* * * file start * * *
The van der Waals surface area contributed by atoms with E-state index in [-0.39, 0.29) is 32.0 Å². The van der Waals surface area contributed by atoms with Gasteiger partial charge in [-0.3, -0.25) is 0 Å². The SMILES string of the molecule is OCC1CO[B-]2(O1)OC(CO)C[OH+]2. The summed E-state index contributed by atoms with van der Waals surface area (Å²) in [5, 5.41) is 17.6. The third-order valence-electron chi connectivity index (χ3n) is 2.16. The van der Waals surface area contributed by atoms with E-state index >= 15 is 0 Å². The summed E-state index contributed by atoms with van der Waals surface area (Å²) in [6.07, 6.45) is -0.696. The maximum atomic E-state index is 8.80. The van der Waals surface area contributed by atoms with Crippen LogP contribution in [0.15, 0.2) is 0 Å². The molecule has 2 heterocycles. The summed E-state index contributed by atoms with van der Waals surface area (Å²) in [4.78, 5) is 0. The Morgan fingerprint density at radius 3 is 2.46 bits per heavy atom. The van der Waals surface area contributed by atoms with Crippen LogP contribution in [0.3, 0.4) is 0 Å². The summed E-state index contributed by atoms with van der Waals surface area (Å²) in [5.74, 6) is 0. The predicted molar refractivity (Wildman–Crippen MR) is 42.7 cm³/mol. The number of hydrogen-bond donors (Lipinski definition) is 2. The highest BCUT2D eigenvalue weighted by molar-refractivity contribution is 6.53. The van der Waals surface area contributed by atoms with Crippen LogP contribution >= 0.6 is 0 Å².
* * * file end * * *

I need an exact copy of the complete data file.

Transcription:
The van der Waals surface area contributed by atoms with E-state index in [-0.39, 0.29) is 32.0 Å². The van der Waals surface area contributed by atoms with Gasteiger partial charge in [-0.3, -0.25) is 0 Å². The SMILES string of the molecule is OCC1CO[B-]2(O1)OC(CO)C[OH+]2. The summed E-state index contributed by atoms with van der Waals surface area (Å²) in [5, 5.41) is 17.6. The third-order valence-electron chi connectivity index (χ3n) is 2.16. The van der Waals surface area contributed by atoms with E-state index >= 15 is 0 Å². The summed E-state index contributed by atoms with van der Waals surface area (Å²) in [6.07, 6.45) is -0.696. The maximum atomic E-state index is 8.80. The van der Waals surface area contributed by atoms with Crippen LogP contribution in [0.15, 0.2) is 0 Å². The molecule has 2 heterocycles. The summed E-state index contributed by atoms with van der Waals surface area (Å²) in [4.78, 5) is 0. The Morgan fingerprint density at radius 3 is 2.46 bits per heavy atom. The van der Waals surface area contributed by atoms with Crippen LogP contribution in [0.3, 0.4) is 0 Å². The summed E-state index contributed by atoms with van der Waals surface area (Å²) in [5.74, 6) is 0. The predicted molar refractivity (Wildman–Crippen MR) is 42.7 cm³/mol. The number of hydrogen-bond donors (Lipinski definition) is 2. The highest BCUT2D eigenvalue weighted by molar-refractivity contribution is 6.53. The van der Waals surface area contributed by atoms with Crippen LogP contribution >= 0.6 is 0 Å².